November 12, 2000
12:00 - 1:30 p.m.
The minutes of the October 13, 2000 Senate meeting were approved.
President Sadler reported on the most recent meeting of the Board of Trustees
A new building plan map is available and notes the proposed sites for the new Fine Arts Building (with parking facility), the College of law (also with parking facility), the Chambers Center and a new residence hall.
The merit pool includes a 4.5% merit increase.
Some of the pool will be used to increase certain staff positions that are currently paid below market value.
This special pool will not be reallocated to athletic salaries
The Senate Executive Committee has asked for an accounting for these special expenditures.
Departmental increases will be 3.25%.
Questions raised by Senators included discussion the Universitys failure to keep pace with the national increase in cost of living (3.85%). It was also noted that there seems to be little careful planning for faculty and staff salaries.
The proposed intellectual property policy was not presented to the Board of Trustees at this most recent meeting.
Negotiations regarding policy guidelines for DUXL continue, and faculty and Senate suggestions are still being considered. This discussion is ongoing and a new draft will be presented to the Board of Trustees in January.
The Senate discussed and endorsed a plan to call a General Faculty Meeting in January to review the policy.
It has been suggested that commencement be split into Graduate and Undergraduate events and be moved into the Magness Arena. This is in response to the growing length of the ceremony and the inadequacy of Penrose lawn as a venue.
Provost Zaranka reported on several University initiatives
The University will convene a University Planning Committee with a mandate to engage in long-range planning for the University as a whole. The hope is to keep the group small (under 20 members) while still addressing the need for representation of constituencies. The boundaries for the committee are not yet identified. The committee should plan at a broad level and not be seen as interfering with established policy groups. The outstanding question is how powerful should this committee be?
The Provost thanked Drs Reichart and Chapman for their work in reformatting the APT document.
The Provost noted the switch to Blackboard as the extended learning software. It is a great improvement over WebCT. Some 200 University courses use Blackboard as support for instruction. There remains an ongoing shortage of personnel to support web-based instruction.
The Academic Planning Report was given by Dean Saitta.
The faculty research funds have been awarded. All applicants were funded, and some $18,000 was awarded. The committee will make some revisions to the RFP for future rounds of funding.
There are now 9 members of the Extended Learning Task Force. This groups hopes to contribute to a conscious and adaptive strategy for developing extended learning opportunities.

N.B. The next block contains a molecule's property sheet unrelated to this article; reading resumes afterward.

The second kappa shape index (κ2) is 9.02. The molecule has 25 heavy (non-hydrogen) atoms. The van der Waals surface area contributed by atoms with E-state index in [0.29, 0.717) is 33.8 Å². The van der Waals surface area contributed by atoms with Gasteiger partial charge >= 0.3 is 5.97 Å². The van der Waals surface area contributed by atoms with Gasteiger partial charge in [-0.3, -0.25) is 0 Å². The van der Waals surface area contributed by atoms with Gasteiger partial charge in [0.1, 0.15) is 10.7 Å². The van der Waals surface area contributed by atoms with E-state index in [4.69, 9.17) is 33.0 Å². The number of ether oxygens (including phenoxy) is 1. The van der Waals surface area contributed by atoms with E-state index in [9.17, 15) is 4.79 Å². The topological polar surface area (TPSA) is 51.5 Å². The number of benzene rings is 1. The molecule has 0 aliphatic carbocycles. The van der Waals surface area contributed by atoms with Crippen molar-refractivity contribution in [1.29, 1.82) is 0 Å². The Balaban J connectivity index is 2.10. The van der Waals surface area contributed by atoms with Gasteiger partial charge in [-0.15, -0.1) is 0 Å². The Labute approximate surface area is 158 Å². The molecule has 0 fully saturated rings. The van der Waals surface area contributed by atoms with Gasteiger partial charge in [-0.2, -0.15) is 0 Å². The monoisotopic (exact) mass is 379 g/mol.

The committee renews its call for faculties to comment on their assessment of permanent faculty needs: What should the faculty of the future look like?
Leon Giles reported that the Financial Planning Committee will meet with Gil Brown, of the Provosts Office.
Dennis Barrett, for NCR, reported the need to conduct an election for the open Senator at Large seat. Cynthia Fiss was elected to this position.
The Personnel Committee reported on a new proposed Tuition Waiver Benefit plan. This would increase the number of credits from 5 to 6 each quarter and allow faculty and staff to bank credits up to 12 quarter hours. The cost to the University is being assessed.
Robert Stencel of Student Relations reported that students were unhappy to be disinvited to convocation this year. There is a request to fund a Night Ride Van, and concerns about demolition of several safety phones are being investigated.
Ken Stafford of UTS discussed long range plans for the Universitys modem pool.
The model pool approach to providing Internet access presents two concerns: security issues and University liability. There have been increasing denial of service incidents in which the Universitys security has been breached.
The pool costs some $70,000 a year to maintain. This is in addition to personnel costs.
Modem traffic has increased by 800% in the last few months. Given the need for an increase in the modem pool to meet University needs, this approach is not cost effective.
UTS will recommend several free internet access companies. UTS staff are pilot testing some of these services now.
Such a change would not affect on-campus computing.
UTS is not recommending that the modem pool be immediately discontinued, but would like to phase the pool out within the next 12 months.
Comments by Senators included concerns about additional costs for staff and students and a request to consider a slower phase-out plan.
A motion to adjourn was approved.
Respectfully Submitted 1/3/01
Cathryn C. Potter
Secretary, Faculty Senate
With the assistance of